Automate & Enhance Your Research with Practical Electronics Using Arduino

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Date and Time 
March 28, 2019
10:00am to 4:00pm
Location 
Hartley Conference Center, Mitchell Earth Sciences Building, 397 Panama Mall
Admission 

The cost of this workshop is $30.
Registration is required. Please see the "More Info" link below to register.
This workshop is only for individuals affiliated with Stanford University.

Audience 
Faculty/Staff
Students
Event Sponsor 
Data Management Services, Stanford Libraries, Stanford University Libraries
Contact 
amyhodge@stanford.edu
650-556-5194

This workshop will give participants a hands-on introduction to the basic principles behind designing electronics and programming open-source microcontrollers, based primarily around the Arduino platform. Participants will use an Arduino to read a sensor, operate a feedback loop using real-time sensor data to operate a controller, stream data to other platforms, and log to an SD card. The goal of this workshop is to empower scientists to supplement their own research with a functional understanding of electronic measurement, control, and automation. We will also demonstrate the advanced capabilities of these systems and provide resources for further study, using real examples.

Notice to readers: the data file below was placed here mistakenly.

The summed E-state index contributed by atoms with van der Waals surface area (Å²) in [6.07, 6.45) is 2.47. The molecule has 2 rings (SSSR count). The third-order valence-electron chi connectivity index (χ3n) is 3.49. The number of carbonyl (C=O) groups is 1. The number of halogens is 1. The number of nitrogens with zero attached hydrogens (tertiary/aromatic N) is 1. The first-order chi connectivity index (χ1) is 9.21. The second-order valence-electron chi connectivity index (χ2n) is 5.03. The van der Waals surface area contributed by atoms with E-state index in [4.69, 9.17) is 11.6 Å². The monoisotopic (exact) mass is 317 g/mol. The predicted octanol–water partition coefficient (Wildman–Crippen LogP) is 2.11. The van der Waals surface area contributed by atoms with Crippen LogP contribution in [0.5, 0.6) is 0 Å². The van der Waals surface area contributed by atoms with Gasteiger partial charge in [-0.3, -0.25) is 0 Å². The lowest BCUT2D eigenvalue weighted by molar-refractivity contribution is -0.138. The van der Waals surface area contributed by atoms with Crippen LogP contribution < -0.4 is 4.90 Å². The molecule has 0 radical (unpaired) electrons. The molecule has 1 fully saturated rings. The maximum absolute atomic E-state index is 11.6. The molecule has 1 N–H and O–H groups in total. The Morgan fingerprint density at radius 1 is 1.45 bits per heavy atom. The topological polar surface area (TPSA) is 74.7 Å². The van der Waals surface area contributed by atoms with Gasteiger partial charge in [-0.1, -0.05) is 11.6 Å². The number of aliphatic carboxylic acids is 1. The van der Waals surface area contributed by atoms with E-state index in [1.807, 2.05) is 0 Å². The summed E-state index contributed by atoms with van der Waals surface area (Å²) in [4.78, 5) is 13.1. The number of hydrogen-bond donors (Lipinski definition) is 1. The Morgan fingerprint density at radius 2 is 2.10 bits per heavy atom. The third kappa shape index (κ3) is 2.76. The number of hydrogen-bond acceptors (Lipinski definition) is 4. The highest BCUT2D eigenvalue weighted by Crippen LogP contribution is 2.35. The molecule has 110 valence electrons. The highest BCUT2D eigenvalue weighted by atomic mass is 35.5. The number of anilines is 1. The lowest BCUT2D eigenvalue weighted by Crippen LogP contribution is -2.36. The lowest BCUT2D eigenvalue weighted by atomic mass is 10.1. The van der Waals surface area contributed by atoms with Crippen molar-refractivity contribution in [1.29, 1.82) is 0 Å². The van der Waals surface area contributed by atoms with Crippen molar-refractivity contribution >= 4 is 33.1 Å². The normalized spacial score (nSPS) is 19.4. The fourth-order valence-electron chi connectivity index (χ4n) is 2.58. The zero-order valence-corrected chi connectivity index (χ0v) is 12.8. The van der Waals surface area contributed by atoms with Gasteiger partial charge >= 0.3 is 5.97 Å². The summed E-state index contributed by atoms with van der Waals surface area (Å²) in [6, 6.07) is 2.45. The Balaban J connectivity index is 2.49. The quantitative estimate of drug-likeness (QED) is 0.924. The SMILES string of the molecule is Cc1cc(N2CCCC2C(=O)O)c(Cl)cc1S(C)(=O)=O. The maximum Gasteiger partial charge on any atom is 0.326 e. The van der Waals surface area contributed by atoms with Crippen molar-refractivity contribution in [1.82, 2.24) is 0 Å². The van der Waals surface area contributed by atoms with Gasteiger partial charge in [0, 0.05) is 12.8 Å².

The workshop is aimed at graduate students, postdocs, faculty and other researchers who are interested in understanding how open-source microcontrollers and other electronics can be used in the context of research. No prior experience is needed. Participants should bring their own laptop to work on.
Participants will receive their own Arduino kits to work with at the workshop and to take home with them when the workshop is over.
The cost of this workshop is $30.
This workshop is open only to current Stanford researchers -- graduate students, post-docs, staff scientists, faculty, etc. You must have a Stanford SUNet ID to attend this event.
Instructors for this workshop are Paul Leary, PhD, Research Faculty Associate, Department of Physics, Naval Postgraduate School, and Natalie Low, PhD, Postdoctoral Scholar, Hopkins Marine Station

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